Finally, Marshall took the mic from its stand to pump up “Just Like a Woman,” striding forward in stiletto heels to charm the front rows. And “Mr. Tambourine Man” floated as a revelation. “I’m ready to go anywhere, I’m ready to fade,” she sang over Munson’s delicate fingerpicking, and house lights at the edges of the theater suddenly went dark, accenting focus on the primitively backlit stage.

With no break, the rest of her six-piece band (the same musicians from her Albert Hall album, save the substitution of past collaborator Adeline Jasso on guitar) filed out. “Tell Me, Momma” didn’t introduce the messy snarl of Dylan’s version but sure took the set’s energy to a higher level. Marshall even turned into a practical social director. She pointed to Munson for a twangy electric solo (as if he needed a cue) and called out that there were two empty seats in the front row to be filled.

The band gave a garagey Memphis soul feel to “I Don’t Believe You (She Acts Like We Never Have Met)” as the singer busted a brief dance move and shrugged to the seated audience. A lone dancer picked up the hint during “Baby, Let Me Follow You Down” and when security asked her to clear the aisle, Marshall appeared disappointed, quipping, “That’s my niece. She doesn’t get out much.”

Cat Power. Photo: Inez Vinoodh

“Leopard Skin Pill Box Hat” kicked in with loping bass over a swinging beat, and when Marshall thought the guitar solo wasn’t cutting through, she walked over to Munson’s amp and turned it up. The band added just the right playfully ominous mood to “Ballad of a Thin Man,” underscored by swirling organ. The Georgia-born Marshall betrayed her Southern drawl on the word “understand” and tackled the chorus “Something is happening here, but you don’t know what it is. Do you, Mister Jones?” with delight.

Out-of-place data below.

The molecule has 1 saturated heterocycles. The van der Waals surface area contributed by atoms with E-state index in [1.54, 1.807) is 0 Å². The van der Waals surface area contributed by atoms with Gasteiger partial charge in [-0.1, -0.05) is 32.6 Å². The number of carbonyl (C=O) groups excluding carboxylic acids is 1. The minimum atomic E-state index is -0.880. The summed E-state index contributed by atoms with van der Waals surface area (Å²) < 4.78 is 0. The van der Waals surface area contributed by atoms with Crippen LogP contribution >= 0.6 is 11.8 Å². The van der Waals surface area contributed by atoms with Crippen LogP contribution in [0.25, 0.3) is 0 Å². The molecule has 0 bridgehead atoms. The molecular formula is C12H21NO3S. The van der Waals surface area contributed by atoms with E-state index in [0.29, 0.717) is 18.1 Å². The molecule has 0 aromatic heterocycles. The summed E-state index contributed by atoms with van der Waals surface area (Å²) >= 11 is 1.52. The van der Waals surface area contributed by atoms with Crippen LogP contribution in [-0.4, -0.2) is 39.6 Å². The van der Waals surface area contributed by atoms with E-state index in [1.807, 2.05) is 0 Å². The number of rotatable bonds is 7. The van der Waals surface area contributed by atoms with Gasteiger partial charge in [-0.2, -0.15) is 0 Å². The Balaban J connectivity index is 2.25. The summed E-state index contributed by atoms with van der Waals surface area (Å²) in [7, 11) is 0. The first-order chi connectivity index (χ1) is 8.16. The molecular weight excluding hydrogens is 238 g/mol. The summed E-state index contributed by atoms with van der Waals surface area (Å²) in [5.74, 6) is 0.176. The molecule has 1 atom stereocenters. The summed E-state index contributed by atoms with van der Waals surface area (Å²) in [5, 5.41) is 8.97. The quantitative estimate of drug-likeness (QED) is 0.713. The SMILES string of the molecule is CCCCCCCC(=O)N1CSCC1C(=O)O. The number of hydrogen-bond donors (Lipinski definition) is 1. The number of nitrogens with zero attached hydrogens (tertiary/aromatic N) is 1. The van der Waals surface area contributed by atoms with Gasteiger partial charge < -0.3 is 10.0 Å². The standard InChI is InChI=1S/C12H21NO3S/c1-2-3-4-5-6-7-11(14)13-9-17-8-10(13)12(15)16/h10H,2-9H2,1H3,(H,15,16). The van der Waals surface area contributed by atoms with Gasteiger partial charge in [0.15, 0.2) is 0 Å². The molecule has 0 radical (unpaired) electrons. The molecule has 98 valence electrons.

“I’m honored to be here as a career choice,” Marshall said before the final song. “It’s more difficult than other free rides.” She thanked the crowd and Dylan, then dedicated the show to Dexter Romweber, the founder of the Flat Duo Jets who died last week at 57 and was one of Marshall’s indie-rock inspirations. Following a band introduction, yes, some smart aleck toward the back of the theater shouted “Judas!” and was ignored as Cat Power roared into “Like a Rolling Stone.”

“Do you want to make a de-al?” Marshall sang in a husky howl, fans not invisible now as they danced in the front aisles. “Keep the faith,” she said among other clichéd platitudes to the crowd’s parting ovation. Yet she appeared genuinely touched, having shared life on the tightrope that is live performance.

Paul Robicheau served more than 20 years as contributing editor for music at the Improper Bostonian in addition to writing and photography for the Boston Globe, Rolling Stone, and many other publications. He was also the founding arts editor of Boston Metro.